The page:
Fwd: [asa] Re: Ages of the patriarchs

From: David Opderbeck <dopderbeck@gmail.com>
Date: Thu Feb 22 2007 - 14:07:15 EST

This sounds similar to Hugh Ross' idea that the Vela supernova, which
occurred about 20kya, which he places as a possible date for the flood, has
bombarded the earth with radiation, resulting at least in part in decreased
life spans (see here:
http://www.reasons.org/resources/fff/2001issue05/index.shtml#long_life_spans).

I'm no biochemist, but this seems absurd to me. One would expect that a
dose of radiation from a supernova massive enough to cause some kind of
mutation that would reduce human life spans more than ten-fold would also
have similarly catastrophic effects on other organisms, particularly mammals
with biochemstry similar to ours. Were there populations of 900-year-old
gorillas and chimps before the Vela supernova too? And how is it that
the rest of the human genome apparently remained intact? And, given that
Ross rejects common descent, how did what must have been a harmful mutation
get passed along and become dominant in only a few generations? I'd guess
that it wouldn't be so simple as mutating a discrete "longevity" gene.
Given the various systems involved in the aging process, my non-biochemist
intution is that the difference between an average human lifespan of 70 and
700 would involve a massive biochemical makeover, not some discrete genetic
changes.

On 2/22/07, Iain Strachan <igd.strachan@gmail.com> wrote:

> I am currently dialoguing with some YECs who are trying to promote their
> views & one of them (who has a Phd in molecular biology!!) ventured that the
> increased UV from the sun after the flood was the cause of an increased
> mutation rate & even points to a supposed exponential decay in the
> patriarchal ages post-flood. When I asked if the idea of the increased UV
> was due to the vapour canopy (an idea now discredited even by YECs) I got no
> answer.
>
>
>
> Iain
>
>
>
> On 2/22/07, David Opderbeck <dopderbeck@gmail.com > wrote:
> >
> > Dick -- but how do you account for those long ages? It simply isn't
> > possible for a human body to last that long. Most explanations I've seen
> > for how these can be literal lifespans -- from the YEC vapor canopy to Hugh
> > Ross' Vela supernova -- seem absolutely ridiculous to me. Do you propose
> > that it was a series of miracles relating only to particular patriarchs, or
> > did they have access to some sort of life-extending biotechnology that has
> > since been lost, ala John Walton's suggestion about residual effects of
> > eating from the Tree of Life (my avid science fiction fandom notes that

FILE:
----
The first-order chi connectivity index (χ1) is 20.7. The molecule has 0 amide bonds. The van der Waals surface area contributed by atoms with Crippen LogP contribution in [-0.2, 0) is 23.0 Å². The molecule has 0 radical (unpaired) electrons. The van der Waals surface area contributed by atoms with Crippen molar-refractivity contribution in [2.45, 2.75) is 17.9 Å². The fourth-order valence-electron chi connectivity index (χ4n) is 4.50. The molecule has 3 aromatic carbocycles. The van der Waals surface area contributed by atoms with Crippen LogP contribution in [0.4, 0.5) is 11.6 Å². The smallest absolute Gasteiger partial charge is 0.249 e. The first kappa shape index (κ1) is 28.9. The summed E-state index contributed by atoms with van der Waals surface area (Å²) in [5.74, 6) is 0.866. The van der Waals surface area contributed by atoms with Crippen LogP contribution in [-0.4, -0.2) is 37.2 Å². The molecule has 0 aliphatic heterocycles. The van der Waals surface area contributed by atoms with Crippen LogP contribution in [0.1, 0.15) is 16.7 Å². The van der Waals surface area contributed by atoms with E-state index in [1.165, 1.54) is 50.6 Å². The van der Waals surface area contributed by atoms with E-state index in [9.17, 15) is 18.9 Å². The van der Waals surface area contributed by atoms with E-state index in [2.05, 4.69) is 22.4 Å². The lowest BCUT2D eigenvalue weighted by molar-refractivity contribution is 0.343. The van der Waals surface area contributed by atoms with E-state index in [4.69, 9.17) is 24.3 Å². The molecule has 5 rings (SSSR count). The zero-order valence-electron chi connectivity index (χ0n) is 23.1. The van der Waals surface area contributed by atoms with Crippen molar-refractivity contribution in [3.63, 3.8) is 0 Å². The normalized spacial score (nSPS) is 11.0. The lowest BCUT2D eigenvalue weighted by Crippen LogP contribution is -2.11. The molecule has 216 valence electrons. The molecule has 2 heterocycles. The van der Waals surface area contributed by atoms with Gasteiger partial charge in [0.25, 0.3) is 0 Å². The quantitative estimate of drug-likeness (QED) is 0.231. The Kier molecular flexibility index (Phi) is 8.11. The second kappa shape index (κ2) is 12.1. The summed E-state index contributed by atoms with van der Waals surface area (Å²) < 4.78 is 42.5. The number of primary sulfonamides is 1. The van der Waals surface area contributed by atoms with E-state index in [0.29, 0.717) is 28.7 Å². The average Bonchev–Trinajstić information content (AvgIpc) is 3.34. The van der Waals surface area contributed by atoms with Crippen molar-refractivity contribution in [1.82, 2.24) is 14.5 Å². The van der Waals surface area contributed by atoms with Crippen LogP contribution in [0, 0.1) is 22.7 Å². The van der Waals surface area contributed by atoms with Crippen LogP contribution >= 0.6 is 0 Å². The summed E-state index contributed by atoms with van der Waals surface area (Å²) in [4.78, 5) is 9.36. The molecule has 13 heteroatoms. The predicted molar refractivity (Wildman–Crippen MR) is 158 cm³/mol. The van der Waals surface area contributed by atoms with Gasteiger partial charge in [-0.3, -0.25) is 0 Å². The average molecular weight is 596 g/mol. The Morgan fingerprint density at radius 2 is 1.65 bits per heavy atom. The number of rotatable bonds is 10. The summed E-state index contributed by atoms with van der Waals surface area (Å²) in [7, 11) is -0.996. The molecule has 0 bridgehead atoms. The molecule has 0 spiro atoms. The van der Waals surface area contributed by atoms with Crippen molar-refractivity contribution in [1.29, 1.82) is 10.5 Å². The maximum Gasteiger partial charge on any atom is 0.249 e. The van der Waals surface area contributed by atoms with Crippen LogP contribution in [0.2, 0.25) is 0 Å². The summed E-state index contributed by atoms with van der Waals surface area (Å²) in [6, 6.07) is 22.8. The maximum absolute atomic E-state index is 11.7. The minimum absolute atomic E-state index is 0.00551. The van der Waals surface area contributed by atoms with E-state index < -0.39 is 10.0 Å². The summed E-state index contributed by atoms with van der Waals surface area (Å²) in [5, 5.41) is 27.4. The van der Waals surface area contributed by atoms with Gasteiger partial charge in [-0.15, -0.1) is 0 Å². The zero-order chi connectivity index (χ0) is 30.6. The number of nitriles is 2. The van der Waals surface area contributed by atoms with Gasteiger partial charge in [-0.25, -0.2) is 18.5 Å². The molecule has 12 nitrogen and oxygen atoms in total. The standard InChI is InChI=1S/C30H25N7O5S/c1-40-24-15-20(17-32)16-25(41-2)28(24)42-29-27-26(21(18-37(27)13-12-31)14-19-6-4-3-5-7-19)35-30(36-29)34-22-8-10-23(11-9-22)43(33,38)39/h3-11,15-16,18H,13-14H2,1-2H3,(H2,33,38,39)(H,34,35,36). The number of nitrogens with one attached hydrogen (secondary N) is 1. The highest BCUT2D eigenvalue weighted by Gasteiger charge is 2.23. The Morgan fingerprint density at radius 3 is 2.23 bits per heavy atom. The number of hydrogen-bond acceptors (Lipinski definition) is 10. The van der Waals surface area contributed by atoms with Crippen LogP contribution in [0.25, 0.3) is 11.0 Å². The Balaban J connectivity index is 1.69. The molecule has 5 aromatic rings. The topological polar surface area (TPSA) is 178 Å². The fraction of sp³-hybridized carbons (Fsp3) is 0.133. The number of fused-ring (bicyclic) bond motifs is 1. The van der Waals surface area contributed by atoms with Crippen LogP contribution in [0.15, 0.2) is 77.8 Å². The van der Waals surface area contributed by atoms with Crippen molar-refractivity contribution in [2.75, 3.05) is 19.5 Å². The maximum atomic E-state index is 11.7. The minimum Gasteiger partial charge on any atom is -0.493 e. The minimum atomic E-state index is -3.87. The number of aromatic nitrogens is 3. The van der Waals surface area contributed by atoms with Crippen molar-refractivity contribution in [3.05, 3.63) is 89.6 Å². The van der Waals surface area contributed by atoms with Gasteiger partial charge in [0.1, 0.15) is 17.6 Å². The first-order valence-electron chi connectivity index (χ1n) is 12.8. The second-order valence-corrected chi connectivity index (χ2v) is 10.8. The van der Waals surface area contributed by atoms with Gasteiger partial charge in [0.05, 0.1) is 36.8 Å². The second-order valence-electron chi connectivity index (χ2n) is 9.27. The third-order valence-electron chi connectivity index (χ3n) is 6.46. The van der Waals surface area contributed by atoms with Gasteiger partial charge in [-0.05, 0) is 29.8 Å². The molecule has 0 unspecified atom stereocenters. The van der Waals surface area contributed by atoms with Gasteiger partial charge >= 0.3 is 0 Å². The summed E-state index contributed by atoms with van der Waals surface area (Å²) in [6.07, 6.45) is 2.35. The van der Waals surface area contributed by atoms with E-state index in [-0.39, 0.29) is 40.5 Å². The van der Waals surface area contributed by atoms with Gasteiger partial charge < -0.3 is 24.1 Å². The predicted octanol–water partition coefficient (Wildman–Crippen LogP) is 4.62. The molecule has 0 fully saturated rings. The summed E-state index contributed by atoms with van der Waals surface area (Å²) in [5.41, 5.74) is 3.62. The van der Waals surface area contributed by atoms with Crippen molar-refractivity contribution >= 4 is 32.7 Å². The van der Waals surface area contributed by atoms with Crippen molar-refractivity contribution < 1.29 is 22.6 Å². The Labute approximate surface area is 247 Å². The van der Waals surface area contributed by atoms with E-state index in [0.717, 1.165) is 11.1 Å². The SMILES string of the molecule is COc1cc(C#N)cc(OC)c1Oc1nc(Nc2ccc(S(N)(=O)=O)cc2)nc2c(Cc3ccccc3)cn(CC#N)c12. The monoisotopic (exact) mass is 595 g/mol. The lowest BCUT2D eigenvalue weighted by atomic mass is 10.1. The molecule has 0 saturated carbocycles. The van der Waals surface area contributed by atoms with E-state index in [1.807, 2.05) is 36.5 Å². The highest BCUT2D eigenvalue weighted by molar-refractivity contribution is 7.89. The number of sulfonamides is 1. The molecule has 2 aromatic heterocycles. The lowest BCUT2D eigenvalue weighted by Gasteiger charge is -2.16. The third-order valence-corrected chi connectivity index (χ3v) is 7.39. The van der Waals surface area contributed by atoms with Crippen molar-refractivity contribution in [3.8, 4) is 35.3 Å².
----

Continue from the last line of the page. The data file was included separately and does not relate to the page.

> > biotechnological longevity treatments have become a *scenes-a-faire *of
> > the genre)?
> >
> > In short: don't the length of these lifespans in themselves, apart from
> > any other explanations, suggest that the numbers must be fictional, symbolic
> > and/or reflective of some lost numbering system(s)?
> >
> >
> > On 2/22/07, Dick Fischer <dickfischer@verizon.net > wrote:
> > >
> > > Hi Phil, you wrote:
> > >
> > >
> > >
> > > >>the book by Robert M. Best is _Noah's Ark and the Ziusudra Epic_ ,
> > > (Enlil Press: Ft. Meyers, Fla, 1999), available through Amazon. I've only
> > > read his chapter 7 "How Old Was Noah?," which goes through the numerics from
> > > the actual Shuruppak number system compared to the more common Mesopotamian
> > > number system.<<
> > >
> > >
> > >
> > > What puzzles me about Best and Carol Ann Hill is that they both peg
> > > the flood at 2900 BC, which many others agree on as well, Davis Young, for
> > > example. Then Bob and Carol try to wrestle the patriarch's ages down to
> > > normal everyday life spans using different methods. But if they do that
> > > there is no way to cover the 900 years between the flood and Abraham at 2000
> > > BC which coincides with the destruction of the city of Ur. In short,
> > > the advertised ages in the Septuagint match pretty closely with the events
> > > and other characters in the ancient Near East. For example, Gilgamesh was
> > > the fifth post flood ruler at Uruk dated *circa* 2650 BC
> > > <http://en.wikipedia.org/wiki/2650_BC>. Do you see how those dates
> > > line up nicely?
> > >
> > >
> > >
> > > Now take the Masoretic text's ages for the patriarchs from the flood
> > > to Abraham at 292. Oops, now everything is out of whack. If Abraham's date
> > > is about right Gilgamesh lived before the flood! If the flood date is
> > > correct Abraham preceded Gilgamesh. This is only one small example why the
> > > MT is probably the odd one out. The SP puts 942 years between the flood and
> > > Abraham, and agrees in lockstep with the LXX on the ages of every patriarch
> > > but drops out Canaan which accounts for the difference.
> > >
> > >
> > >
> > > So anyone who derives a marvelous numbers matrix based upon the MT
> > > needs to reflect on that old IBM adage garbage in, garbage out.
> > >
> > >
> > >
> > > Dick Fischer
> > >
> > > Dick Fischer, Genesis Proclaimed Association
> > >
> > > Finding Harmony in Bible, Science, and History
> > >
> > > www.genesisproclaimed.org
> > >
> > >
> > >
> > >
> > >
> >
> >
>
>
> --
> -----------
> After the game, the King and the pawn go back in the same box.
>
> - Italian Proverb
> -----------

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Received on Thu Feb 22 15:45:56 2007

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